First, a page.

Some cities also have toy libraries you can donate to, where kids can check out gently used toys, games, puzzles, and costumes. Gaming systems can often be donated to local childrens’ hospitals or to nonprofits such as Gamers Outreach and Charity Gaming.
Find a manufacturer or retailer’s take-back program
If you have a device like a radio, stereo, or a printer you no longer want or need, check with the product manufacturer to see if they have a recycling program of their own you can access.
HP, for example, works with recycling partners such as Homeboy Recycling in Los Angeles to recover recyclable materials from HP devices collected from businesses and consumers while creating job opportunities in local communities. Consumers can drop off out-of-use devices at HP partners like Best Buy, and businesses with numerous devices to recycle can request on-site pickup through HP’s Planet Partners program, which collects devices, as well as ink and toner cartridges, in 76 countries and territories worldwide.
Big box stores like Best Buy often have their own recycling programs and accept numerous brands and types of devices and appliances. Best Buy has a home pick-up program for recycling everything from laptops to washing machines, Staples accepts and recycles items like shredders, keyboards, and modems, and Walmart lets consumers trade in gadgets like cell phones and Bluetooth speakers for gift cards.
Look for a responsible recycling program
If you can’t recycle your item through the manufacturer, there are plenty of nonprofits and other programs that will help you recycle it and keep it out of a landfill.
Smartphone Recycling makes it easy to send phones in for recycling, including damaged and locked devices. The organization reimburses for smartphones and tablets, depending on their condition. Thousands of businesses, schools, and colleges have earned money through its zero-landfill recycling program. If your device does still work, you can also choose to donate it to support the group’s nonprofit partner Operation Gratitude.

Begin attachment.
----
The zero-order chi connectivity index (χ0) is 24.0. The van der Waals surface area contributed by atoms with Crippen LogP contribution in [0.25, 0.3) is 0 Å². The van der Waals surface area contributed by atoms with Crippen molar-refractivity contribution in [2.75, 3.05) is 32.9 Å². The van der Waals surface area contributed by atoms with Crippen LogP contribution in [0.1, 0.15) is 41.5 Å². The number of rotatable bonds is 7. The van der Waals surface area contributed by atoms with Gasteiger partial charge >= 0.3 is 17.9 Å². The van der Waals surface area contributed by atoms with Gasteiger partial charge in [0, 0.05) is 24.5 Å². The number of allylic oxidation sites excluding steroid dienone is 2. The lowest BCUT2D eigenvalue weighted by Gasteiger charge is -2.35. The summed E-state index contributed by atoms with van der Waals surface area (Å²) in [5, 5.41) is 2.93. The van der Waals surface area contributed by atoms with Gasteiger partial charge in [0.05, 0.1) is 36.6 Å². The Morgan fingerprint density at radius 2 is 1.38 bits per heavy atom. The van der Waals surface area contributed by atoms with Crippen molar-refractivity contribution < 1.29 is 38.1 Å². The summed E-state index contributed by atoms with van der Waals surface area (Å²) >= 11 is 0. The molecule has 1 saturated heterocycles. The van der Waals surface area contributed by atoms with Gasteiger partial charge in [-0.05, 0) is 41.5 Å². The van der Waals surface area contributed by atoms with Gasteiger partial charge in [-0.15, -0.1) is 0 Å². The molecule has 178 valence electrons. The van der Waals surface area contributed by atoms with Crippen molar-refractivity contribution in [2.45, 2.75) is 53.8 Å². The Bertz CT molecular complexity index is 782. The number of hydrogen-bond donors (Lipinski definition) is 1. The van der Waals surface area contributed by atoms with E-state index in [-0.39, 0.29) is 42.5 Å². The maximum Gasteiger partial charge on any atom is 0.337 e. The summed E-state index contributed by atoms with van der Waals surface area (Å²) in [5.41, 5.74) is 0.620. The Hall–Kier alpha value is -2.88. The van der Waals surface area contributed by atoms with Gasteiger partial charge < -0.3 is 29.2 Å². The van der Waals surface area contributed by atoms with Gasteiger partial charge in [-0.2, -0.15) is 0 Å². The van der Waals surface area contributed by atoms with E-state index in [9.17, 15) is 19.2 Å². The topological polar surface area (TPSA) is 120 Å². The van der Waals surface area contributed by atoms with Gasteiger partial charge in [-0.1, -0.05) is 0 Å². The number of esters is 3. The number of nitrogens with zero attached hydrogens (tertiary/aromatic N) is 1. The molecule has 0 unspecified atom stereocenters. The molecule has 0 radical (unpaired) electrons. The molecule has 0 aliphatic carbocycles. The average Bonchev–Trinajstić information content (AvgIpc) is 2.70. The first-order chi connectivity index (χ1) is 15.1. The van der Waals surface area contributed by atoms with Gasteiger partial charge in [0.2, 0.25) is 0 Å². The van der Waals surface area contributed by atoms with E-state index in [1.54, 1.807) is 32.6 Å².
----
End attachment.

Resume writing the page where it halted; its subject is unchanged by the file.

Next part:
The US Environmental Protection Agency (EPA) offers a directory of options for responsible device recycling, and around 8.9 million refrigerated appliances have been recycled through the EPA’s own Responsible Appliance Disposal (RAD) program, which includes partners in local communities across the country.
HP Planet Partners collects used products including ink and toner cartridges and batteries from notebooks and smartphones for recycling as well as reuse in new printers and cartridges.
Many cities have their own recycling center, or you can find large nonprofits like Habitat for Humanity ReStores or Big Reuse in Brooklyn, which take items including electronics, homegoods and hardware. To find a variety of recycling options in your area, you can also enter your zip code onto Earth911’s recycling database website.
“If you just spend a few seconds to search your ZIP code for local options to recycle household waste, you’ll be stunned at the available resources,” says Gibbs.
Try repairing or upcycling
Sometimes an older device can be as good as new after a repair. Many products have been tricky to fix, however, because they can’t be opened without destroying them or there are no third-party options for buying parts, making repairs too pricey.
Product fixes are becoming more common lately, however, after a so-called Right to Repair executive order that nudges the Federal Trade Commission to make third-party product repair easier.
Another avenue for repairs is the Consumer Technology Association’s Greener Gadgets initiative, which connects consumers with a manufacturer’s repair network made up of properly trained and vetted professionals who can fix specific devices.
You can also transform and repurpose your device in ways that are practical and fun. For example, the Alarm Clock for Me app turns old smartphones into clocks, while the Alfred app can make your phone a security camera. Other inventive ideas include turning an old computer monitor into a cat bed, a VHS machine into a toaster, phone cases into coasters or even keyboard keys into pendant jewelry.
Whatever you choose, whether it’s donating, recycling, or repurposing, taking steps to keep your electronics out of a landfill has impacts beyond your own environmental footprint.
“Reuse and recycling are hugely empowering,” says Beal. “You’re not just keeping an item out of the landfill, you’re also keeping raw materials from being used to produce a new item.”